A potential problem with this model, also analogues to the VAR, is that maybe volatilities are independent processes, meaning that only the diagonal of A and B matters, in which case we simply trouble the model with unnecessary estimation noise. Another computational issue mentioned before, is that since we do not model the matrix-process per se, but the three terms one by one, we don’t ensure the result is a valid covariance matrix, in particular no nonnegative-definite constraint is imposed. The BEKK model (Baba, Engle, Kraft and Kroner, 1990) makes this advancement, the curious reader is referred to the original paper. There is a good reason not to discuss those “first-generation” models in length. They are very difficult to estimate for more than a handful of variables. I have not tried those personally, it is a hearsay from those unfortunate souls who did. For those models, even if one is successful in estimation, the complications in estimation casts a heavy shadow on the results as far as practitioners are concerned.

CCC and DCC

A surge in the literature followed the next sizable step delivered by Engle (2002) in his seminal paper: “Dynamic Conditional Correlation: A Simple Class of Multivariate Generalized Autoregressive Conditional Heteroskedasticity Models”. From the abstract: “These (models) have the flexibility of univariate GARCH models coupled with parsimonious parametric models for the correlations.” Key entry point to this class of conditional correlation models is to realize that

(4)   \begin{equation*} \Sigma_t = D_t R_t D_t, \end{equation*}

with D_t being a matrix with the volatility of the individual series (now estimated individually) on the diagonal and zeros off-diagonal. This is just a manipulation in matrix form of the usual equation we started with: \mathrm{corr}(X,Y)={\mathrm{cov}(X,Y) \over \sigma_X \sigma_Y}, since R_t=D^{-1}_t \Sigma_t D^{-1}_t. Now few things are in place:

  • You separate the diagonal from the off-diagonal in \Sigma. You can “fill-in” the diagonal using the usual univariate GARCH estimates. The off diagonal is given by the correlation matrix, on which we can now decide. When we assume a constant correlation matrix (CCC), meaning R_t = R, we can naturally use the sample correlation matrix. We can assume the R matrix is time-varying and estimate it using rolling window or exponentially decaying weights or in another way.
  • Because of the quadratic form \Sigma_t = D_t R_t D_t and because R is a correlation matrix, we are certain to get a valid covariance matrix, which is time varying even when we use constant correlation matrix.
  • Because of this separation, diagonal from off-diagonal, we can actually handle many variables, very much unlike the “first-generation” class of models. This, I think, is the main reason for the acceptance and popularity of the model.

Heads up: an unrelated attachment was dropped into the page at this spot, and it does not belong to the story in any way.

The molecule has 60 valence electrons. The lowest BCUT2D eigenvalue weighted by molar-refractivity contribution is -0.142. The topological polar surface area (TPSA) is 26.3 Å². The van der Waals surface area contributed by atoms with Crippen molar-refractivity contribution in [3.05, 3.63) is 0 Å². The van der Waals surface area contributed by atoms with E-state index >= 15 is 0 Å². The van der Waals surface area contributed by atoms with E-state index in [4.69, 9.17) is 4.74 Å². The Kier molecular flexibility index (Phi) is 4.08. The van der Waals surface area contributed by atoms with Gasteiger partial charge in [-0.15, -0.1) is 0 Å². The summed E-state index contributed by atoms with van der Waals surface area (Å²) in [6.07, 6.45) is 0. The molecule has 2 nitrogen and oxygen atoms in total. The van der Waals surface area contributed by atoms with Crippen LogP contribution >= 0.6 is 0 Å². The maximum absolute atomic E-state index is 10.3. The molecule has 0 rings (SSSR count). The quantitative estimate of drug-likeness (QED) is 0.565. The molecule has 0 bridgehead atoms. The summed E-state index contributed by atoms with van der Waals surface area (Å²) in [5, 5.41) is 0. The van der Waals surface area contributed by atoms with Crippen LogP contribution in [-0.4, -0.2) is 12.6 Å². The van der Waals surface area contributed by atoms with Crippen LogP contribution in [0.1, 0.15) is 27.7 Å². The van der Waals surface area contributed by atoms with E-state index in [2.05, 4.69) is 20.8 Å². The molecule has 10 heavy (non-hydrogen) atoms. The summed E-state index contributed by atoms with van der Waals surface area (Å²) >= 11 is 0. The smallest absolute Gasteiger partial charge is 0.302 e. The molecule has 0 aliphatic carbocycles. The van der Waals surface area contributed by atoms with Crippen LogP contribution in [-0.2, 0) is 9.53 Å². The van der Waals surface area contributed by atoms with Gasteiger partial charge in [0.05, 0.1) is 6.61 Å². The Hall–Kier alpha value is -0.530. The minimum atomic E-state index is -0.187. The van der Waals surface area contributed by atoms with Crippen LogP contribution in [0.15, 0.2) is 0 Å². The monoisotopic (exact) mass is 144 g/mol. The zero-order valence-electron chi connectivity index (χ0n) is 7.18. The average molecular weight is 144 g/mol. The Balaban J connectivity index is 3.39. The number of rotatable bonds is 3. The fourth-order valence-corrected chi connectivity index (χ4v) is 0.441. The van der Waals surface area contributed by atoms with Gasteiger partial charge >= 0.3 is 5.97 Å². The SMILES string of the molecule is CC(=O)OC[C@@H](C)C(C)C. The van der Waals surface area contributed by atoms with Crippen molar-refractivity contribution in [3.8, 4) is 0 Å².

• Now we estimate.

    Estimation using R

    Let’s get some data. We pull the last few years of three ETF’s. The SPY (tracking the S&P 500), TLT and IEF (tracking long and medium term US bonds respectively).

    Now to demonstrate how to construct covariance matrix using the CCC and DCC models. We first get the univariate volatilities. We need them, they sit on the diagonal of the diagonal matrix D_t. We estimate them using asymmetric GARCH with heavy tails.

    Now, once we have the meat in the sandwich \Sigma_t = D_t R_t D_t, we are able to create the CCC and DCC-based covariance matrices. For the CCC (constant conditional correlation), we use the sample correlation matrix, and for the DCC (dynamic..), we use correlation matrix which is estimated based on a moving window of say 3 months.

    Results

    results are annualized and multiplied by 100 to move to percentage points for better readability. Plot it:

    DCC-based covariance
    In the upper panel we have the diagonal of the covariance matrix. We see (1) the medium term bonds have the lowest volatility as expected, (2) SPY is volatile, and the variance of variance is also high (spiky-looking variance series). (3) the variance of the long end of the curve is higher than the variance of the medium term, which is a stylized fact in the yield curve literature. (4) Interestingly, the volatility of the long term bonds in US has been on the rise, probably a heightened sense of alert towards an impending(?) Fed hike in policy rates.

    In the lower panel we have the covariance terms, all three of them, once estimated assuming CCC (solid) and once estimate assuming DCC (broken). For the covariance between the medium and long term bonds it does not matter much if you assume constant or dynamic correlation matrix. It does matter for the covariance terms of the SPY with the bonds however. For example, a DCC-based covariance matrix argue for almost zero covariance between stocks and bonds during mid 2013, while CCC-based suggest a more negative covariance during that period. Which is it, constant or dynamic, potentially matters a great deal for cross asset portfolio construction.

    Side notes

  • We rely in estimation heavily on the code written by Alexios Ghalanos.
  • There is a more complete package than the one I used here, which is more suitable for multivariate estimation [library(rmgarch)]. What I did here has a didactic flavor and is not as efficient as can be.
  • 4 comments on “Multivariate volatility forecasting (1)”

    1. Super interesting post. Where, in the R Code, is the “TT” variable defined? (that would be the number of rows for the Uvolatility_fit object).

      Best,

      Rob

    2. What you have implemented is not a “genuine” DCC but, opposite, an approximation of the DCC model by Engle (2002). In fact, you are not estimating dynamic conditional correlations by maximum likelihood, whether you calibrate them with a rolling estimator.
      One of the elements leading to the diffusion of DCC is the possiblity of adopting a multi-stage estimation approach: first the variances on the marginals by univariate GARCH; then, the correlation dynamic which is driven by only two parameters in the scalar DCC representation.
      Then, you should anticipate my question: why didn’t you implement the estimation of the DCC model?
      If you tackle this issue, I would also suggest to have a look at Aielli (2013), JBES.

      1. Thanks for the reference. From there (page 287) : “… the joint quasi-maximum-likelihood (QML) estimation of the DCC model is infeasible for large N. As a feasible estimator, Engle (2002) suggested a three-step procedure called DCC estimator.” As you write: first the variances on the marginals by univariate GARCH. In the code, this is “Uvolatility_fit” (U for univariate, second code snippet) and only then accounting for dynamic correlation.